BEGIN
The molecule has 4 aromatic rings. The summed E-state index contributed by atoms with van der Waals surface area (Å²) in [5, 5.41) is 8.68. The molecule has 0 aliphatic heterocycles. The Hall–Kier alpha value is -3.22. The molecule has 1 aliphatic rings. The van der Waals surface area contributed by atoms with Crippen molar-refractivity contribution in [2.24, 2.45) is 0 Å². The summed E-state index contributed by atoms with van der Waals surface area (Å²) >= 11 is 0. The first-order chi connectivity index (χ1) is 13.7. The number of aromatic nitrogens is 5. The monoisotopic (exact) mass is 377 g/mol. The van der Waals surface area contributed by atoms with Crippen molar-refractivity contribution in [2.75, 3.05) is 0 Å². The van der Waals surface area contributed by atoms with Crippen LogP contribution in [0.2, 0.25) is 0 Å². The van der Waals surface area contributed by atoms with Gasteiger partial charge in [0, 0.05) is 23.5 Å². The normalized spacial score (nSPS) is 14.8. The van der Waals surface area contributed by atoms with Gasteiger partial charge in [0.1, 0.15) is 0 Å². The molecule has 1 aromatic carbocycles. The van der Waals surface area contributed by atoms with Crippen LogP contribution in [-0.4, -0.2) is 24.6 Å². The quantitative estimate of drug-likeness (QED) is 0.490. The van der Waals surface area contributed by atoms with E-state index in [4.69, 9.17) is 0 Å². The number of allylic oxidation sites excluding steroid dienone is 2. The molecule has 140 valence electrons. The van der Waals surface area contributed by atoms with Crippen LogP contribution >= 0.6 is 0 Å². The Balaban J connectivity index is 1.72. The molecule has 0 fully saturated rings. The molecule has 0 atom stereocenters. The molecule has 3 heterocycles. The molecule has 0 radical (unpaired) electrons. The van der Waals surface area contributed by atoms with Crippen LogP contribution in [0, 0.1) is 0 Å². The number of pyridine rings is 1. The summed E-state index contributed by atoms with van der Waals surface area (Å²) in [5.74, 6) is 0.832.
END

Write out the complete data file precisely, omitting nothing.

The molecule has 4 aromatic rings. The summed E-state index contributed by atoms with van der Waals surface area (Å²) in [5, 5.41) is 8.68. The molecule has 0 aliphatic heterocycles. The Hall–Kier alpha value is -3.22. The molecule has 1 aliphatic rings. The van der Waals surface area contributed by atoms with Crippen molar-refractivity contribution in [2.24, 2.45) is 0 Å². The summed E-state index contributed by atoms with van der Waals surface area (Å²) >= 11 is 0. The first-order chi connectivity index (χ1) is 13.7. The number of aromatic nitrogens is 5. The monoisotopic (exact) mass is 377 g/mol. The van der Waals surface area contributed by atoms with Crippen molar-refractivity contribution in [2.75, 3.05) is 0 Å². The van der Waals surface area contributed by atoms with Crippen LogP contribution in [0.2, 0.25) is 0 Å². The van der Waals surface area contributed by atoms with Gasteiger partial charge in [0, 0.05) is 23.5 Å². The normalized spacial score (nSPS) is 14.8. The van der Waals surface area contributed by atoms with Gasteiger partial charge in [0.1, 0.15) is 0 Å². The molecule has 1 aromatic carbocycles. The van der Waals surface area contributed by atoms with Crippen LogP contribution in [-0.4, -0.2) is 24.6 Å². The quantitative estimate of drug-likeness (QED) is 0.490. The van der Waals surface area contributed by atoms with E-state index in [4.69, 9.17) is 0 Å². The number of allylic oxidation sites excluding steroid dienone is 2. The molecule has 140 valence electrons. The van der Waals surface area contributed by atoms with Crippen LogP contribution >= 0.6 is 0 Å². The Balaban J connectivity index is 1.72. The molecule has 0 fully saturated rings. The molecule has 0 atom stereocenters. The molecule has 3 heterocycles. The molecule has 0 radical (unpaired) electrons. The van der Waals surface area contributed by atoms with Crippen LogP contribution in [0, 0.1) is 0 Å². The number of pyridine rings is 1. The summed E-state index contributed by atoms with van der Waals surface area (Å²) in [5.74, 6) is 0.832.